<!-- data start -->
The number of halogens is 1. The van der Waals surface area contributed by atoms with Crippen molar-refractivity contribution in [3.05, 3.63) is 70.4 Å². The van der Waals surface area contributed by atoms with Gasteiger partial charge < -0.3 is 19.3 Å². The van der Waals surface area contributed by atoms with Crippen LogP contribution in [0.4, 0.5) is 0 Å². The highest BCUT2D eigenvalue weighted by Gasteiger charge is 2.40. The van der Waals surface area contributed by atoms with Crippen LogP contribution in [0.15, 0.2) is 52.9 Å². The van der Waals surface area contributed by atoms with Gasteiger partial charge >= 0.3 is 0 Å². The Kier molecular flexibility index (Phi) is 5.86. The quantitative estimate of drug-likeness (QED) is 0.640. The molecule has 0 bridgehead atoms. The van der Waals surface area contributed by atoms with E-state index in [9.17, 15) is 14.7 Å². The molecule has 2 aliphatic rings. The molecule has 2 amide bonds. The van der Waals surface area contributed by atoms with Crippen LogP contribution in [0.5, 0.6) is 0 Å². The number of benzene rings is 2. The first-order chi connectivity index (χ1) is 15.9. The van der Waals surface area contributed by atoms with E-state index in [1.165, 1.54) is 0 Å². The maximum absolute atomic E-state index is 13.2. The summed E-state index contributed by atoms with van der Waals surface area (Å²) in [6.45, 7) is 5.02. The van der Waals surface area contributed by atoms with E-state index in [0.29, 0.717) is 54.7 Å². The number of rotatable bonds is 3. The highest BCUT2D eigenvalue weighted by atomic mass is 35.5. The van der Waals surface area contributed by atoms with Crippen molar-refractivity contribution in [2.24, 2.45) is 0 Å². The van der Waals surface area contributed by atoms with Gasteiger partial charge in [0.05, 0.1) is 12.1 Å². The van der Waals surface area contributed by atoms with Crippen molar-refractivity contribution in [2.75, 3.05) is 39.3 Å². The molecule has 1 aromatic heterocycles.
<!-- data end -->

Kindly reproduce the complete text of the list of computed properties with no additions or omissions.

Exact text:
The number of halogens is 1. The van der Waals surface area contributed by atoms with Crippen molar-refractivity contribution in [3.05, 3.63) is 70.4 Å². The van der Waals surface area contributed by atoms with Gasteiger partial charge < -0.3 is 19.3 Å². The van der Waals surface area contributed by atoms with Crippen LogP contribution in [0.4, 0.5) is 0 Å². The highest BCUT2D eigenvalue weighted by Gasteiger charge is 2.40. The van der Waals surface area contributed by atoms with Crippen LogP contribution in [0.15, 0.2) is 52.9 Å². The van der Waals surface area contributed by atoms with Gasteiger partial charge >= 0.3 is 0 Å². The Kier molecular flexibility index (Phi) is 5.86. The quantitative estimate of drug-likeness (QED) is 0.640. The molecule has 0 bridgehead atoms. The van der Waals surface area contributed by atoms with E-state index in [9.17, 15) is 14.7 Å². The molecule has 2 aliphatic rings. The molecule has 2 amide bonds. The van der Waals surface area contributed by atoms with Crippen LogP contribution in [0.5, 0.6) is 0 Å². The number of benzene rings is 2. The first-order chi connectivity index (χ1) is 15.9. The van der Waals surface area contributed by atoms with E-state index in [1.165, 1.54) is 0 Å². The maximum absolute atomic E-state index is 13.2. The summed E-state index contributed by atoms with van der Waals surface area (Å²) in [6.45, 7) is 5.02. The van der Waals surface area contributed by atoms with E-state index in [0.29, 0.717) is 54.7 Å². The number of rotatable bonds is 3. The highest BCUT2D eigenvalue weighted by atomic mass is 35.5. The van der Waals surface area contributed by atoms with Crippen molar-refractivity contribution in [2.24, 2.45) is 0 Å². The van der Waals surface area contributed by atoms with Gasteiger partial charge in [0.05, 0.1) is 12.1 Å². The van der Waals surface area contributed by atoms with Crippen molar-refractivity contribution in [2.75, 3.05) is 39.3 Å². The molecule has 1 aromatic heterocycles.